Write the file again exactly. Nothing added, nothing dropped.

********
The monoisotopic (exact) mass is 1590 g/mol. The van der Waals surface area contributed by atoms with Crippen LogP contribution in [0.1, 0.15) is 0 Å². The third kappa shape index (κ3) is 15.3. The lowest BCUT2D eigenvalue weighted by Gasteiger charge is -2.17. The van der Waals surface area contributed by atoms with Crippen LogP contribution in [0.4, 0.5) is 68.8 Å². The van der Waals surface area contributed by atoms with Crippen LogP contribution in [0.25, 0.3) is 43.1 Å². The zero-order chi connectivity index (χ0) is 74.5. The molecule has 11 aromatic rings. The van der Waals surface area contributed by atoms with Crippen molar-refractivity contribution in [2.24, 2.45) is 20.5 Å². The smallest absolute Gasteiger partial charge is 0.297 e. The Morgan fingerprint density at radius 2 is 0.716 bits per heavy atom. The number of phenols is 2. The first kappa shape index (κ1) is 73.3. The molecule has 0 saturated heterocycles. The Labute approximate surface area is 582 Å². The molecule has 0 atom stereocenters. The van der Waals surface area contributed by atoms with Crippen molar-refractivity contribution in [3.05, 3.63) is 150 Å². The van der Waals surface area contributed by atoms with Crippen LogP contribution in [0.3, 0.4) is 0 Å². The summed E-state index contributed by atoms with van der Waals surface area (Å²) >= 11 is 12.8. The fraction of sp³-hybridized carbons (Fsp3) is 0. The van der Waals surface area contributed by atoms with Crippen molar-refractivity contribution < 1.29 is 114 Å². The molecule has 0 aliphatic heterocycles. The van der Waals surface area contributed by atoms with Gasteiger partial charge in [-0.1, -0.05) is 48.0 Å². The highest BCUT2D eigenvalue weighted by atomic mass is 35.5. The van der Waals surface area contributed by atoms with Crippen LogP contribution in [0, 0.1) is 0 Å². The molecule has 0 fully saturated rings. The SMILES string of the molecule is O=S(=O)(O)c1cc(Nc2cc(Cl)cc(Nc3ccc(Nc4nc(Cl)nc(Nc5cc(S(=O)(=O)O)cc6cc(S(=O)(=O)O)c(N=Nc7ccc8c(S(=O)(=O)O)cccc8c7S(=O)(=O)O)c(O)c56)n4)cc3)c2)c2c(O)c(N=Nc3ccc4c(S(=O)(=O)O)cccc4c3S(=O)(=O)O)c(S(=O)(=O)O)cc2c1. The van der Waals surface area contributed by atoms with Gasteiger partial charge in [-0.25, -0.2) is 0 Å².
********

The monoisotopic (exact) mass is 1590 g/mol. The van der Waals surface area contributed by atoms with Crippen LogP contribution in [0.1, 0.15) is 0 Å². The third kappa shape index (κ3) is 15.3. The lowest BCUT2D eigenvalue weighted by Gasteiger charge is -2.17. The van der Waals surface area contributed by atoms with Crippen LogP contribution in [0.4, 0.5) is 68.8 Å². The van der Waals surface area contributed by atoms with Crippen LogP contribution in [0.25, 0.3) is 43.1 Å². The zero-order chi connectivity index (χ0) is 74.5. The molecule has 11 aromatic rings. The van der Waals surface area contributed by atoms with Crippen molar-refractivity contribution in [2.24, 2.45) is 20.5 Å². The smallest absolute Gasteiger partial charge is 0.297 e. The Morgan fingerprint density at radius 2 is 0.716 bits per heavy atom. The number of phenols is 2. The first kappa shape index (κ1) is 73.3. The molecule has 0 saturated heterocycles. The Labute approximate surface area is 582 Å². The molecule has 0 atom stereocenters. The van der Waals surface area contributed by atoms with Crippen molar-refractivity contribution in [3.05, 3.63) is 150 Å². The van der Waals surface area contributed by atoms with Crippen LogP contribution in [0.3, 0.4) is 0 Å². The summed E-state index contributed by atoms with van der Waals surface area (Å²) >= 11 is 12.8. The fraction of sp³-hybridized carbons (Fsp3) is 0. The van der Waals surface area contributed by atoms with Crippen molar-refractivity contribution < 1.29 is 114 Å². The molecule has 0 aliphatic heterocycles. The van der Waals surface area contributed by atoms with Gasteiger partial charge in [-0.1, -0.05) is 48.0 Å². The highest BCUT2D eigenvalue weighted by atomic mass is 35.5. The van der Waals surface area contributed by atoms with Crippen LogP contribution in [0, 0.1) is 0 Å². The molecule has 0 fully saturated rings. The SMILES string of the molecule is O=S(=O)(O)c1cc(Nc2cc(Cl)cc(Nc3ccc(Nc4nc(Cl)nc(Nc5cc(S(=O)(=O)O)cc6cc(S(=O)(=O)O)c(N=Nc7ccc8c(S(=O)(=O)O)cccc8c7S(=O)(=O)O)c(O)c56)n4)cc3)c2)c2c(O)c(N=Nc3ccc4c(S(=O)(=O)O)cccc4c3S(=O)(=O)O)c(S(=O)(=O)O)cc2c1. The van der Waals surface area contributed by atoms with Gasteiger partial charge in [-0.25, -0.2) is 0 Å².